Business Technology: Looking Ahead: Getting To Know You, Faster
As we look back at the world InformationWeek has covered for the past 25 years, it's also worth a glance into the future to see what the next quarter-century might bring.
But looming in the background of this vast potential, says business-technology guru George Gilder, is the choice this country needs to make about, of all things, capitalism. In a recent column in The Wall Street Journal, Gilder, a senior fellow at the Discovery Institute, notes that the United States is falling dangerously behind several Asian nations in preparedness for a 21st-century society that warmly embraces technology and in shaping a business climate that is a vigorous advocate for not just current but especially advanced technology. "China today has more Internet connections and its free zones have higher bandwidth than does the U.S. South Korea has 40 times as much communications bandwidth per capita as we do. Japan is also far ahead of us in broadband deployment. India is advancing rapidly, particularly in software, fueled by graduates of its rigorous and competitive school system. Asian countries annually graduate 10 times as many electrical engineers as does the U.S."
But Gilder's point is not that we in this country need to fear those developments, nor that we should seek to somehow try to legislate or litigate away those realities. Rather, he urges, we must resist the notions gaining currency in some parts of the world that free-market capitalism is less about animal spirits than it is about central planning: "At the same time that our rivals have turned sharply toward capitalism and technology, the U.S. intelligentsia is turning toward a technophobic fear of useful chemicals (DDT, PCBs) and fervent opposition to world-leading deployment of technology in the U.S. by such corporations as Wal-Mart and General Electric. In passionate support for the Kyoto treaty, they arouse false fears of global warming (global temperatures today stand just below the average of the last two millennia), and raise the hopes of foreign and U.S. bureaucrats bent on usurping control of U.S. energy usage from our citizens."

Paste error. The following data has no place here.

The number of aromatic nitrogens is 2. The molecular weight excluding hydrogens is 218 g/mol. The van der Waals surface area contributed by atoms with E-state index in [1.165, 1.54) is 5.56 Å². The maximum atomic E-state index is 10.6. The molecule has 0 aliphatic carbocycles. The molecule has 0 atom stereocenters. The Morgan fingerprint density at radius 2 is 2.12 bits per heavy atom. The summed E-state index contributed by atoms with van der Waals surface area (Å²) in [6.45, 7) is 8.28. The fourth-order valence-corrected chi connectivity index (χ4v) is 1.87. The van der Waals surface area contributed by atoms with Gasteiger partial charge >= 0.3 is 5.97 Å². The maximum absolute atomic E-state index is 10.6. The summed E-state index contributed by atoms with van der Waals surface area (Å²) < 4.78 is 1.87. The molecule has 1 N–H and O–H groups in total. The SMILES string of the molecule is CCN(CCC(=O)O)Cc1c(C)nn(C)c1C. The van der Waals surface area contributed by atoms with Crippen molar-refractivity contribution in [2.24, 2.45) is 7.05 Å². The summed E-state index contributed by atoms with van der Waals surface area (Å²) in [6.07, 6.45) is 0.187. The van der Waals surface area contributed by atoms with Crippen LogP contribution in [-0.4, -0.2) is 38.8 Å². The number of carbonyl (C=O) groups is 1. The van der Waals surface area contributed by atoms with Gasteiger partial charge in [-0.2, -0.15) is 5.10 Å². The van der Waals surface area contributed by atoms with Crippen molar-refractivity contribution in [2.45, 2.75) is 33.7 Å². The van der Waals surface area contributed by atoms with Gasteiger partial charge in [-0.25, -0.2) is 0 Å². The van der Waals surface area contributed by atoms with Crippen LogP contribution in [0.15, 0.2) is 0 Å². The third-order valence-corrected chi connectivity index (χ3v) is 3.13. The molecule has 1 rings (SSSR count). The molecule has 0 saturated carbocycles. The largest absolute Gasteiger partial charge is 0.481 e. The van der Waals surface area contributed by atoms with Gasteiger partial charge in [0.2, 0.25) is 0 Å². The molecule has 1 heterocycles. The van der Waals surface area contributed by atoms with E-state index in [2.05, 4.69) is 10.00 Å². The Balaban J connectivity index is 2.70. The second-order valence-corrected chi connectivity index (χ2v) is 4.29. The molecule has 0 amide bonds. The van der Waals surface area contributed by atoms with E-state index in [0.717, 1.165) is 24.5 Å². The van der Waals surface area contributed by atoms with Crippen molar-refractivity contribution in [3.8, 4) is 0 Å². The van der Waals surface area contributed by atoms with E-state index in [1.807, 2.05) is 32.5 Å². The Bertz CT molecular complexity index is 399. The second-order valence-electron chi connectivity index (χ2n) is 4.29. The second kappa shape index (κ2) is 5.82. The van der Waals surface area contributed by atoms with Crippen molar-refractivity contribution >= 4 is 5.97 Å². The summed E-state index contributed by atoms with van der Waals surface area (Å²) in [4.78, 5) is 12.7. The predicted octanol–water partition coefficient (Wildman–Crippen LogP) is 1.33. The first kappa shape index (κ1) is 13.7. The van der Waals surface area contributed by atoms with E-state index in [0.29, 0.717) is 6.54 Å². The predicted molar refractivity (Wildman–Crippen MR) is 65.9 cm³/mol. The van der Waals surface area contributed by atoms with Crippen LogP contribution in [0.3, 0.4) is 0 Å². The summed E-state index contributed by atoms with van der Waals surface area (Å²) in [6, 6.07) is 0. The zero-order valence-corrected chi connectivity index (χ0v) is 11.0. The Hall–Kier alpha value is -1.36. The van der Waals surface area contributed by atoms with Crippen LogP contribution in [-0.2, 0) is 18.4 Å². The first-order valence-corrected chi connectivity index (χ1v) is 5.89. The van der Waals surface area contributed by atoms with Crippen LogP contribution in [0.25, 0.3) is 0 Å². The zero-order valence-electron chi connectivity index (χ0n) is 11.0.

This rift, Gilder says, is not merely philosophical--indeed, the outcome will have staggering implications for not just the technology industry and its customers but for the entire economy of the United States: "The U.S. today stands at a crossroads. The key economic issue confronting the next president is whether to embrace the policies of decline and sclerosis that afflict old Europe and have left generations of young people unemployed; or whether to enlist with Asia in the supply-side policies of dynamism and growth that have brought more human beings out of poverty than any other regimes in world history."
While at this stage we can't be sure which path our country will take, we can know with great certainty that the future will bring us massive and relentless change. Technologies will come and go, companies will be created or go out of business, global sources of innovation and excellence will be mined, and business processes will be relentlessly optimized. But one constant will be that excellence will continue to be measured by an individual's or a company's ability to deliver customer-focused innovation and value, but at speeds never before possible; and another will be that, as Prahalad and Krishnan mention above, "Consumers will no longer accept poor quality or unnecessary costs. They want to be involved and manage their own experience." In the technology-pervasive future that's rushing toward us, the contest will be over who is able, whatever their country of origin, to align perfectly in real time with customer desires, and then fulfill not only the desire for the tangible thing but the surrounding experience as well.
And therein lies the promise of which Gilder speaks, and that I believe will be the hallmark of the next 25 years in business technology: enlisting "in the supply-side policies of dynamism and growth that have brought more human beings out of poverty than any other regimes in world history."
IT's Reputation: What the Data SaysInformationWeek's IT Perception Survey seeks to quantify how IT thinks it's doing versus how the business really views IT's performance in delivering services - and, more important, powering innovation. Our results suggest IT leaders should worry less about whether they're getting enough resources and more about the relationships they have with business unit peers.
What The Business Really Thinks Of IT: 3 Hard TruthsThey say perception is reality. If so, many in-house IT departments have reason to worry. InformationWeek's IT Perception Survey seeks to quantify how IT thinks it's doing versus how the business views IT's performance in delivering services - and, more important, powering innovation. The news isn't great.